Tommaso and B4 are making: (1) Focaccia Liguria Style. Liguria is the farthest northwest coastal region of Italy, home to Genova. Flour, Water Extra Virgin Olive Oil, Fresh yeast, salt, sugar. (2) Millefoglie of Mozzarella di Bufala and Semicandied tomato. Mozzarella di buffalo, Extra virgin olive oil, salt, pepper, tomatoes, garlic, thyme, basil. (3) Light Yogurt Mousse with Fruit Compote. Plain Greek Yogurt, Sugar, Gelatin, Cream, Fresh Mint. (4) Raviolone with Butter and Thyme. Ricotta, Parmigiano Reggiano, Egg, Nutmeg, Salt, Pepper, Butter, Thyme. (5) Parmigiano Reggiano Flan. Parmigiano Reggiano Grated, Liquid Cream, Cornstarch, Eggs, Salt, Pepper. (6) Roll of Guinea Fowl with Lard. Guinea fowl breast, Sage, Rosemary, Bay, Juniper, Garlic, Extra Virgin Olive Oil, Pepper, Marsala Wine, Lard, Salt.49fefc10-2e45-11ea-9dae-59b842220fcd.jpg4a0341d0-2e45-11ea-bb4e-9372f380ec65.jpg4a06c440-2e45-11ea-b553-6d0d5bc253f2.jpg4a1a2530-2e45-11ea-970b-03ce35a88c89.jpg49f33c40-2e45-11ea-ac2d-f75781001643.jpg4a076080-2e45-11ea-a958-75e9a6a9fb6d.jpg49ed48d0-2e45-11ea-929f-17683011b706.jpg49e113d0-2e45-11ea-9f40-d3a275f30110.jpg49e88de0-2e45-11ea-8091-6b6c24883c2f.jpg49d2e300-2e45-11ea-9cd3-636e6e604485.jpg49cb68f0-2e45-11ea-80fa-b1cbbc3b7544.jpg492e3e90-2e45-11ea-9f36-054733e4f723.jpg497e8170-2e45-11ea-969a-2d5ae317269c.jpg49666590-2e45-11ea-9f36-054733e4f723.jpg49457010-2e45-11ea-969a-2d5ae317269c.jpg4918e1d0-2e45-11ea-969a-2d5ae317269c.jpg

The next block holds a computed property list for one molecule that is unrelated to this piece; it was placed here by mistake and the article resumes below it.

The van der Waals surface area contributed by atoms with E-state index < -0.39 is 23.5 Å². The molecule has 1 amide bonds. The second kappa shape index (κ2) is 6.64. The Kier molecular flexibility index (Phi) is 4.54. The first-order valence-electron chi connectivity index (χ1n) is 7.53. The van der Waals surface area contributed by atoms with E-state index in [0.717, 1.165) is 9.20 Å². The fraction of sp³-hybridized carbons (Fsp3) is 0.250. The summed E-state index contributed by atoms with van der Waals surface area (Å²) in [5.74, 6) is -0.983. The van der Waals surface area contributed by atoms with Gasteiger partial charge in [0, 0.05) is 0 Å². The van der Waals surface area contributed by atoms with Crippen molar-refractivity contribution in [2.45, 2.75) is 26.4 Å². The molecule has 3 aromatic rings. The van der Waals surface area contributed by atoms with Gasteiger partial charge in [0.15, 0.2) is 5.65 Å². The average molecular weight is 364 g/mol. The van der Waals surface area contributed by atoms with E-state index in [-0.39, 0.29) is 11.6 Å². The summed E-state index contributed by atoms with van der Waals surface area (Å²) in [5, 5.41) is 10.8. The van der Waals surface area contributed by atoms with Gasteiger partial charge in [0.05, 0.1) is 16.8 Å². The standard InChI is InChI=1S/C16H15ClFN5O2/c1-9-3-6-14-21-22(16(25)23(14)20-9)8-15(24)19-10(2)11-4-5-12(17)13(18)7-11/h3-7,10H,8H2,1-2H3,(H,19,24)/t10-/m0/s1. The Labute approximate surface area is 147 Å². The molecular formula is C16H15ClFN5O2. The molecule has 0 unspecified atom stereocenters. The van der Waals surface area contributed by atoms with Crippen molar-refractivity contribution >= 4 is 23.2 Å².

Tommaso works quickly speaking fine English with a semi-heavy Italian accent, his hands always in rapid if not rabid motion, abandon being his method of operation, eyes flashing. B4, on the other hand, is tentative to the point of caution, slower, taking notes to the point that she nearly misses the experience itself. But, as time passes and recipes pile atop one another, she relaxes and becomes more Tommasocentric. Her watch and fitbit and even beloved ring come off to reside in my pocket as she drenches her hands in olive oil and kneads or pokes or knuckles or massages or tosses ingredients.